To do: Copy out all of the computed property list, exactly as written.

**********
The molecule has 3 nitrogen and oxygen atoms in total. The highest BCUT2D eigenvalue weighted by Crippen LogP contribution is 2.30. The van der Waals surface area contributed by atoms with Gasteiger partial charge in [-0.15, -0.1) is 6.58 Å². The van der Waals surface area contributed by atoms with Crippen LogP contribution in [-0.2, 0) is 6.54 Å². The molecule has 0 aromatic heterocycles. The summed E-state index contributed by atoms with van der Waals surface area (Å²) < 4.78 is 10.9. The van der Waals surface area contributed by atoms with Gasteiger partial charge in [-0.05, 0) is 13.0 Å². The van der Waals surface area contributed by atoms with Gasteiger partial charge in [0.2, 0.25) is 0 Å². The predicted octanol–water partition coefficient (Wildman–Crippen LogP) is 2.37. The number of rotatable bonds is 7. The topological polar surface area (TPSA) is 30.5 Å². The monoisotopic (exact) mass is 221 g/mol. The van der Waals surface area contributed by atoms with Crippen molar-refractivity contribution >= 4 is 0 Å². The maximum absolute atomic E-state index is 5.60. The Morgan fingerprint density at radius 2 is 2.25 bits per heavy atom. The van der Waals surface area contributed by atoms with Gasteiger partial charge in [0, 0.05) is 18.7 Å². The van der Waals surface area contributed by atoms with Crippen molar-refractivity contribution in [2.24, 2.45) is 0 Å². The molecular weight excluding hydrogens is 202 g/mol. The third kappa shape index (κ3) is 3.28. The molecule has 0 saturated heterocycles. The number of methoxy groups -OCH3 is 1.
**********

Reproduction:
The molecule has 3 nitrogen and oxygen atoms in total. The highest BCUT2D eigenvalue weighted by Crippen LogP contribution is 2.30. The van der Waals surface area contributed by atoms with Gasteiger partial charge in [-0.15, -0.1) is 6.58 Å². The van der Waals surface area contributed by atoms with Crippen LogP contribution in [-0.2, 0) is 6.54 Å². The molecule has 0 aromatic heterocycles. The summed E-state index contributed by atoms with van der Waals surface area (Å²) < 4.78 is 10.9. The van der Waals surface area contributed by atoms with Gasteiger partial charge in [-0.05, 0) is 13.0 Å². The van der Waals surface area contributed by atoms with Gasteiger partial charge in [0.2, 0.25) is 0 Å². The predicted octanol–water partition coefficient (Wildman–Crippen LogP) is 2.37. The number of rotatable bonds is 7. The topological polar surface area (TPSA) is 30.5 Å². The monoisotopic (exact) mass is 221 g/mol. The van der Waals surface area contributed by atoms with Crippen molar-refractivity contribution >= 4 is 0 Å². The maximum absolute atomic E-state index is 5.60. The Morgan fingerprint density at radius 2 is 2.25 bits per heavy atom. The van der Waals surface area contributed by atoms with Gasteiger partial charge in [0, 0.05) is 18.7 Å². The van der Waals surface area contributed by atoms with Crippen molar-refractivity contribution in [2.24, 2.45) is 0 Å². The molecular weight excluding hydrogens is 202 g/mol. The third kappa shape index (κ3) is 3.28. The molecule has 0 saturated heterocycles. The number of methoxy groups -OCH3 is 1.